Yes. When I arrived here, I didn’t have one, so I had to make the entire curriculum.  

*As we walked to the tech booth Mr. Knowles showed me his classes’ recent projects. Including a module of building food props.*   

I change the projects every year. Just for fun and to keep it relevant. Obviously, they learn how to run everything in the theater. So, they learn how to use the audio console, lighting console, how to use the fly system properly and safely.  

*We arrived in the tech booth* 

Did you put that note there? 

*On top of the audio console, a note read: I KINDLY ASK THAT YOU PLEASE STOP TOUCHING THIS F****** BOARD!!!!*  

Note found in the booth. (Sophia Romanov Imber )

Yes (he laughed) people kept messing with things. It was really getting annoying. Somebody was messing with the console, and they would turn things off or move knobs and I didn’t know who was doing it. So, I wrote that little note, just to say please stop touching it. It was making my job a lot harder. Because when that happens, because the system is so old my intial thought is something on the third floor or stage is broken. One time, assembly was about to start and I’m running through the building trying to figure out the problem and the problem was somebody had just touched the board.  

What does a regular day look like for you?  

Well, I support all the events that are happening during the school day, those are usually lighter events, [they] require only a microphone and a laptop – like assemblies.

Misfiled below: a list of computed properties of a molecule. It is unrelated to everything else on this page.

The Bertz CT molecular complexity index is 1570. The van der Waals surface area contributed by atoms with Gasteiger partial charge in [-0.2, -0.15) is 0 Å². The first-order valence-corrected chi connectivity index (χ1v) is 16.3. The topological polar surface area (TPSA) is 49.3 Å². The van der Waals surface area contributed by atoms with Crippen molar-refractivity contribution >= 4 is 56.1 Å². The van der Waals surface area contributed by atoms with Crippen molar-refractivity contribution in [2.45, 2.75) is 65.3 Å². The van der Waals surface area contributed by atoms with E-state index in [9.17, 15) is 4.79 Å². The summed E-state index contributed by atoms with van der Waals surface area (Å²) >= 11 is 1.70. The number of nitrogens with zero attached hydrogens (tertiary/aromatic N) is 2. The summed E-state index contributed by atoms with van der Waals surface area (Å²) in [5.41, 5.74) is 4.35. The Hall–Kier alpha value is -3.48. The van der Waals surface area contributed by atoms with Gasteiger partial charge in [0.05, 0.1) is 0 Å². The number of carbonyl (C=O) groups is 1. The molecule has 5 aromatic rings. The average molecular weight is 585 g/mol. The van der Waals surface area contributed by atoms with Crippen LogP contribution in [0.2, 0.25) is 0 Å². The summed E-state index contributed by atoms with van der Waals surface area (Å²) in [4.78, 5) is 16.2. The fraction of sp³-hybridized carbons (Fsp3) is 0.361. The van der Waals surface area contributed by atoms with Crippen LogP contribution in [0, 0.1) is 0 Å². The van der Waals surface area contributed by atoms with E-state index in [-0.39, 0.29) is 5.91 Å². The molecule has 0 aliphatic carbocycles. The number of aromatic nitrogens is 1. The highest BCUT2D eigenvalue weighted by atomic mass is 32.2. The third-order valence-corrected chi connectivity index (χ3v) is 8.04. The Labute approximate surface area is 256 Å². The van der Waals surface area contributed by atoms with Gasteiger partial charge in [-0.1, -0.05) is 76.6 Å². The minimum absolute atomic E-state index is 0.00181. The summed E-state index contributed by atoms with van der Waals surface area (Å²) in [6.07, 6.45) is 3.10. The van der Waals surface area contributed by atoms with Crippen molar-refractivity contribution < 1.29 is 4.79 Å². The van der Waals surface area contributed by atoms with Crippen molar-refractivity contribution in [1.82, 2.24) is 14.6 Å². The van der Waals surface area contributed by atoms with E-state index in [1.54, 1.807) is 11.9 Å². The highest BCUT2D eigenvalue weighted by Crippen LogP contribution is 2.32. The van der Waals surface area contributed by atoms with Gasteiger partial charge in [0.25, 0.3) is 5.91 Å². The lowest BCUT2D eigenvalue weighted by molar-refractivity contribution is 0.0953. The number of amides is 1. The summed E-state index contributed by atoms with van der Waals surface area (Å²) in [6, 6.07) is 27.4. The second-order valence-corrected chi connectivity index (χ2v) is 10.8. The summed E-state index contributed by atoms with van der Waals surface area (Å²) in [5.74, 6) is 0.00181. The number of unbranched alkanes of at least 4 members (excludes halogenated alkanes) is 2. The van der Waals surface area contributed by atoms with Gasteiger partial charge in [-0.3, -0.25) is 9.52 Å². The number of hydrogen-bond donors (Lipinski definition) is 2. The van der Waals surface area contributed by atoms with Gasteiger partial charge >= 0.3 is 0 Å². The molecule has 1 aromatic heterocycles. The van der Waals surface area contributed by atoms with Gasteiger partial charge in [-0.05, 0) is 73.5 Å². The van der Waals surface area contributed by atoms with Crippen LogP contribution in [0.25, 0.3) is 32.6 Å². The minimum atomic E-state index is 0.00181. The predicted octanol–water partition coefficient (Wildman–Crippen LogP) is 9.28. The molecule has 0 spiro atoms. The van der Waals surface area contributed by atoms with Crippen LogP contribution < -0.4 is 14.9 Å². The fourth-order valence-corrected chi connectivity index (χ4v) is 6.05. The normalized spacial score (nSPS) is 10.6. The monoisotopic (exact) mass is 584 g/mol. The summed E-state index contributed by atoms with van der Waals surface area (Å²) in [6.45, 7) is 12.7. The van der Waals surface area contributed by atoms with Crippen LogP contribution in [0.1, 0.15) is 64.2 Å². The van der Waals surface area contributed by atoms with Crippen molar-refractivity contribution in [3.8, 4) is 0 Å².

On a Tuesday we’ll have: Assembly in the morning, then during the lunch block we’ll have another set of events on a different area on campus. Then I’ll typically have class in the afternoon. Then once the afternoon hits, I typically start getting ready for the evening events. Usually, the evening events require a little bit more. That’s obviously not when we’re set building. Those events will still happen and we’re still building sets for the upcoming musical or play. I’m usually here around 7:20 in the morning, sometimes a little earlier. Maybe grab a little bit of breakfast, and then hit the ground running. 7:30 AM to 9 PM is a typical day for me.  

I had two major productions recently happen on the same day. We had this Major Works concert on the [upper school campus] stage and TEDx [at the middle school campus]. Both require a ridiculous amount of production and I just had to run back and forth, managing both. That was fun! Not really – it was very stressful.  

What was the most recent production that was challenging?  

Each one brings its own set of challenges. This year-Cinderella. Maybe the set wasn’t as massive but it brought a whole slew of challenges with scheduling. You know, we’ll have an event at 9:42 AM and then once that event is over at 10:15 AM we can start set building again, but we’ll have another event or class at 12:10 PM, so we have to stop. I would say every one of our shows is a major challenge mainly because of scheduling. This school does a tremendous amount [of events]. For Cinderella, what also presented a whole set of challenges was our wonderful stage designer who wanted to put glitter everywhere.